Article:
If you were hanging around Augusta 258 years ago today, you could have watched a small parade.
It headed east on what is now Wrightsboro Road, angled over toward today's McDowell Street, picked up the downhill path we call Battle Row and eventually took the big, broad street into town - all part of an old Creek Indian trail.
When the group of about two dozen came within site of Fort Augusta, the men behind the walls opened fire.
It was, however, a salute, not a warning, and it honored not only the father of this new village on the Savannah River, but the founder of Georgia - Gen. James Oglethorpe.
One of Gen. Oglethorpe's party described the Augusta of Sept. 5, 1739, as a town "inhabited chiefly by Indian storekeepers and traders ... well situated in a pleasant, healthy part of the country."
Gen. Oglethorpe probably could have left more of an impact on the growing trading center, but he stayed only 10 days before hurrying home when he heard Britain was at war with Spain.
Still, he left a legacy. Gen. Oglethorpe's the one we have to thank for the unusual width of downtown's Broad Street.
He also ordered the town laid out in the grid system he found successful in Savannah. Unfortunately, he didn't hang around long enough to make sure things followed his design.
He is said to have wanted the city to grow by adding squares, also like Savannah.
The new Augustans apparently thought such parks a prime waste of real estate and filled them in with buildings.
And instead of growing to the south, Augusta construction went west down Broad for a simple reason - the merchants kept "leapfrogging" each other toward the Creek and Cherokee Indian trails west of town, wanting to be the first the traders came upon when they arrived with their fresh furs.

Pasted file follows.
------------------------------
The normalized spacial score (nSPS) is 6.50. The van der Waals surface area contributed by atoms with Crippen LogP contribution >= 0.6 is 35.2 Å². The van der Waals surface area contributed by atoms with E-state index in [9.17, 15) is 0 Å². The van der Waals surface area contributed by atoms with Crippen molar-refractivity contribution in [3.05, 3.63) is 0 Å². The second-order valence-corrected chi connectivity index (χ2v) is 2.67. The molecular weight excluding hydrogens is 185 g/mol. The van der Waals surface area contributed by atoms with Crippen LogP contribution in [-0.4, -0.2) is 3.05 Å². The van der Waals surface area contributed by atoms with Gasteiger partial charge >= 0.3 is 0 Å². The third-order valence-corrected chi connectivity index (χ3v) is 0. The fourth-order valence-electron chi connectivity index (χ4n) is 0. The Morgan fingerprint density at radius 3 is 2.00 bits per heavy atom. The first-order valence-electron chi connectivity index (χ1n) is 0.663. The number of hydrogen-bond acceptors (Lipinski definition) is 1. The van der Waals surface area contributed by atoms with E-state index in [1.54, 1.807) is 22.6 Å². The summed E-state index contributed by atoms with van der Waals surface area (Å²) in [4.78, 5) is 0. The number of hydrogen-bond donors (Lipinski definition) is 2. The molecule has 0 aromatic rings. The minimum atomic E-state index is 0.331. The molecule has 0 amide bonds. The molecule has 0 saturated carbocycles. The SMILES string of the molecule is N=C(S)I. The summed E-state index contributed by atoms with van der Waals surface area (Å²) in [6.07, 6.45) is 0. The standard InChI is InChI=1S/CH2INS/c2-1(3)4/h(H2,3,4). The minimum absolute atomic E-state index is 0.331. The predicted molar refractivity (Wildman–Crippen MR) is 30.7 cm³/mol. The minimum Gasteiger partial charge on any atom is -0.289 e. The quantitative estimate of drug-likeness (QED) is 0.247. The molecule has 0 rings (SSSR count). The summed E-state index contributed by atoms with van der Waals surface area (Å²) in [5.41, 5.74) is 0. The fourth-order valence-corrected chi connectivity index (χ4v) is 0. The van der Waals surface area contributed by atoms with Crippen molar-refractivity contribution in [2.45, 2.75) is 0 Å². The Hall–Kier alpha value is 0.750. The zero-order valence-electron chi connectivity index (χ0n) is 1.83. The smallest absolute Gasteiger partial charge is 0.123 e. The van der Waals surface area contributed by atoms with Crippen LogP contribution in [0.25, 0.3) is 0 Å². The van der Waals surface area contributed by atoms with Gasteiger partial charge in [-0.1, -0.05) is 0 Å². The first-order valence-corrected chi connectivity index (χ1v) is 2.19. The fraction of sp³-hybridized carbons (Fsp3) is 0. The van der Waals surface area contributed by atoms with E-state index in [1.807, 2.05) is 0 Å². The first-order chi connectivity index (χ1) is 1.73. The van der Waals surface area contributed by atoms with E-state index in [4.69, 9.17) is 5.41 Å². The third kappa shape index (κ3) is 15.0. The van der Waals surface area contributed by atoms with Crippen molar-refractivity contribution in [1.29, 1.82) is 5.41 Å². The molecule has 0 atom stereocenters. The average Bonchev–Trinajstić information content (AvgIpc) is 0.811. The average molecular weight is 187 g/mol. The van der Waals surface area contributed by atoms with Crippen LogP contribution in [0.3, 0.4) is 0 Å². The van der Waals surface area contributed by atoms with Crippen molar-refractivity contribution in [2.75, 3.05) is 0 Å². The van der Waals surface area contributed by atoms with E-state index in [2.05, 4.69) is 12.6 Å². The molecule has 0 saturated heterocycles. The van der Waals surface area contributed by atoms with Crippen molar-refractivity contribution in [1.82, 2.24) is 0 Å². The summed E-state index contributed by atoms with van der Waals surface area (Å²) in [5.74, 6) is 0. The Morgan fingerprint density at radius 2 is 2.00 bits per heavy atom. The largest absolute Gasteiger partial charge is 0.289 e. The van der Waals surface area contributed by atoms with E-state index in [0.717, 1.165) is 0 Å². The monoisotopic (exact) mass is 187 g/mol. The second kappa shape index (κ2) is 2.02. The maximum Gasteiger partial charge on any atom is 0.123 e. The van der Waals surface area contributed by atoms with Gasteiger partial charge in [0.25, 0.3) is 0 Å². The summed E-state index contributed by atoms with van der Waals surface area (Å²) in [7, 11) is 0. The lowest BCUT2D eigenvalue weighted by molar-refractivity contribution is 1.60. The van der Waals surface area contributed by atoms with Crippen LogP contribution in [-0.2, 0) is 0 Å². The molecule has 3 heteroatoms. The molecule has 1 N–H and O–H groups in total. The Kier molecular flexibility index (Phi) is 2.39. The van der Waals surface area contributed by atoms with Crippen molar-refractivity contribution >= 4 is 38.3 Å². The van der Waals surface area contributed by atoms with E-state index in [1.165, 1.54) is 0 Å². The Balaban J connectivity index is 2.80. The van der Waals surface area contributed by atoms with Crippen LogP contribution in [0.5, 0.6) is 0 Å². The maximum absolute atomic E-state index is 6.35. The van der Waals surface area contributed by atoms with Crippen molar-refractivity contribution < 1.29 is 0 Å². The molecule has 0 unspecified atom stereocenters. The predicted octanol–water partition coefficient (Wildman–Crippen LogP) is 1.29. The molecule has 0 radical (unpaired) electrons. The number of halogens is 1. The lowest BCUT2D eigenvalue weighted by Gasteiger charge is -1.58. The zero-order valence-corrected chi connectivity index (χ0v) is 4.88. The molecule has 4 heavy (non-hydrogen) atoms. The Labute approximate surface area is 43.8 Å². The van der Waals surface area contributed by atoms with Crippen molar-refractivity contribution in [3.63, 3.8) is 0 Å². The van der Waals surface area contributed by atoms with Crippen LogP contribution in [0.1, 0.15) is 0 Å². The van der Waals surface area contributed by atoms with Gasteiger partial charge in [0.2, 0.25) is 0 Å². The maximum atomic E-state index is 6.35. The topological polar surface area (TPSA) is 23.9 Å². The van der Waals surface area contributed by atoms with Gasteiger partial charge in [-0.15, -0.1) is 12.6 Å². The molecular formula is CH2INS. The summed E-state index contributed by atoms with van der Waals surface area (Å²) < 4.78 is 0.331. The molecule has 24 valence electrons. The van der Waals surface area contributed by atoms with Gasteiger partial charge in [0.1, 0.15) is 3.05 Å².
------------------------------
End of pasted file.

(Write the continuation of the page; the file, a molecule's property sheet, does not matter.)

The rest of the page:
Gen. Oglethorpe may be lionized in Savannah, where his name pops up on everything from streets to malls. But in Augusta (the town he named after the new princess of Wales) the old general is often forgotten.
Even so, we tried to make it up to him in May 1935 when the city of Augusta held an elaborate, weeklong bicentennial of the city's birth. It was by all accounts an elaborate affair with pageants and parades and dances and contests.
Central to the event was a dramatic recreation of Gen. Oglethorpe's arrival two centuries before, being greeted by Indians as his boat came up the Savannah River, then haggling with them over possession of the land upon which he would found the town.
As I said, everyone enjoyed it, even if license was taken with the historical truth.
As our town's celebrated historian Ed Cashin has pointed out before, Gen. Oglethorpe came by horseback, not boat, and the 200th anniversary was celebrated in the wrong year.
His visit was actually in 1739, and even the letter he wrote ordering the creation of the town was dated June 14, 1736.
We sort of got ahead of ourselves, but it was for a good cause.